Take one American singer who doesn’t believe in falling in love…
Josh McInnes’ biological clock is ticking and he wants to get married—now. After 20 years singing soppy love songs, he knows that there is no such thing as romantic love. There’s only hormones and lust. At thirty-five, he’s tired of his playboy lifestyle. He wants a wife who isn’t interested in fame, money, or romance. A sensible wife, who values commitment. He wants a partnership, a friendship, and none of the craziness that goes with falling in love. As far as he can see, there’s only one way to get exactly what he wants—he needs an arranged marriage.
…add a Scottish librarian who has given up on ever falling in love…
Caroline Patterson terrifies men. With her no-nonsense attitude, and ice queen demeanor, she’s in control of everything—and everyone—around her. Her sensible shoes and grey skirt suits act like a force field, repelling male attention. At thirty-one, she can’t remember the last time she went on a date and is beginning to think she’ll never have a family of her own. When an American stranger buys the local castle then approaches Caroline with a marriage proposal that resembles a business contract, she quickly accepts. She doesn’t expect romance. But she does expect to control each and every detail of their lives together. Because as life has taught her—if you aren’t in control, bad things happen.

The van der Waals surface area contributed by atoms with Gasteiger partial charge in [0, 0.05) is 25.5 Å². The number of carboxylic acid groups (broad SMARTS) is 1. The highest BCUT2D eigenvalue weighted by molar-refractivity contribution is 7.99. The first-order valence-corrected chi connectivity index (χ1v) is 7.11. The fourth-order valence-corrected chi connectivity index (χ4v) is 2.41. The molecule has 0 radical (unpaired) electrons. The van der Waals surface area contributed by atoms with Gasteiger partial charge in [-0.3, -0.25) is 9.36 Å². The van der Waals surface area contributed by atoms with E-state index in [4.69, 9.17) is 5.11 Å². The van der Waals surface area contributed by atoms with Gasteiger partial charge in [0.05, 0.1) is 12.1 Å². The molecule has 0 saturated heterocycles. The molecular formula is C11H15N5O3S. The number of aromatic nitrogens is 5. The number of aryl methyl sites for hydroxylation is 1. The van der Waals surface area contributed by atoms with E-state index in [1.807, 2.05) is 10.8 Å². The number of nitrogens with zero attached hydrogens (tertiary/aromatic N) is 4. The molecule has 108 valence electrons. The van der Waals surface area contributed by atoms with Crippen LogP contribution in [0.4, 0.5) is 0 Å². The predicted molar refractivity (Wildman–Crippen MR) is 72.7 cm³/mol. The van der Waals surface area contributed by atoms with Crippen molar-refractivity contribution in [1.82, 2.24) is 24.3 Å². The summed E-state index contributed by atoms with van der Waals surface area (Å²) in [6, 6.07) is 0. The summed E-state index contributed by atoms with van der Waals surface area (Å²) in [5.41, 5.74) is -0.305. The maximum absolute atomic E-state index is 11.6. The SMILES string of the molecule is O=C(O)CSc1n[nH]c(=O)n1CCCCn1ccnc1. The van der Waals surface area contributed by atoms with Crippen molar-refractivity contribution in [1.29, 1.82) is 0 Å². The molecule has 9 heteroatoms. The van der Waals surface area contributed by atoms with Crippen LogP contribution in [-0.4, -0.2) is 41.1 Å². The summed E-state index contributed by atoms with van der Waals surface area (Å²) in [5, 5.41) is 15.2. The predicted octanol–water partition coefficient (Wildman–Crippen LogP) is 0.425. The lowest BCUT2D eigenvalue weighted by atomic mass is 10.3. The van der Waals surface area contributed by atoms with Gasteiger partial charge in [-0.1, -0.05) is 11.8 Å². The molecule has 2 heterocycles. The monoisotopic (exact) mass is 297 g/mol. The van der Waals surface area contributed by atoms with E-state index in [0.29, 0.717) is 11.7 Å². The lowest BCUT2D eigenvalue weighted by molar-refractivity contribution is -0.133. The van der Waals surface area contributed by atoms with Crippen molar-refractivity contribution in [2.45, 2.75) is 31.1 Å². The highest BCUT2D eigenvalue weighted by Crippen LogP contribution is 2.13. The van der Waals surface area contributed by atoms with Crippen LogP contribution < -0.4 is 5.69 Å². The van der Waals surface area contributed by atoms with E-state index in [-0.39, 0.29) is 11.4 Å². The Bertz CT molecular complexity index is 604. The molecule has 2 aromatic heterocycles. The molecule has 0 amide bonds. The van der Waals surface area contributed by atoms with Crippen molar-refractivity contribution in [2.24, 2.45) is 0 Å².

…and it’s romance Invertary style!
Janet grew up in Scotland but now lives in New Zealand. Among other things, she’s been an artist, a teacher, a security guard at a castle, a magazine editor, and a cleaner in a drop in center for drug addicts (NOT the best job!). When she isn’t living in her head and writing about the people she finds there, she raises two kids, one husband, and several random animals. She survives on chocolate and caffeine.
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It started of really well and then….
As with most of the love stories I choose to read, it started off well. For the first 30% of the book, I was feeling ‘wow, I just found the book I needed to read’…
The Good Part
- It was funny.
- The chemistry between the leads was really well described. The casual man and the uptight lass made for a cute pair. They were growing fond of each other and then it drifted off.
- The parents’ story was funny, specially all the effort Andrew puts to win Helen over.
- I noticed a lot of small issues throughout the book.
In a lot of places, when the scene changed, there was no section break. It affected the continuity.
- One of the subplot was to highlight the downside of being a celebrity and the paparazzi and what not. True, those were essential to the plot perhaps but I felt it was taken too far. I mean the Danny guy caused a havoc a million times… What on earth was the tough security guy, his team and the police had done? Each time, he would come back and cause more pain – less to the leads and more to the readers. I was almost putting down the book. I won’t tolerate this further.
- The threats that Caroline got repeatedly, was obviously from a certain character we meet earlier in the book. That was WAY TOO PREDICTABLE. Given that Caroline was so smart, I wondered why she hasn’t figured it out. She does, when the culprit announces it in front of the world. Duh.
- That brings me to the next problem. Caroline transitioned from a control-freak to a meek-lady almost so quickly, it was unbelievable.
- Repetitive. Not just in terms of content, but vocabulary too. I stopped counting but a few phrases are used, more than once, in every chapter. And there are forty chapters. Imagine how much repetition was there.
As I said, I put it down for a DNF. But the next morning, I decided to finish. And it finished in a very very very predictable manner. But I was glad it is over.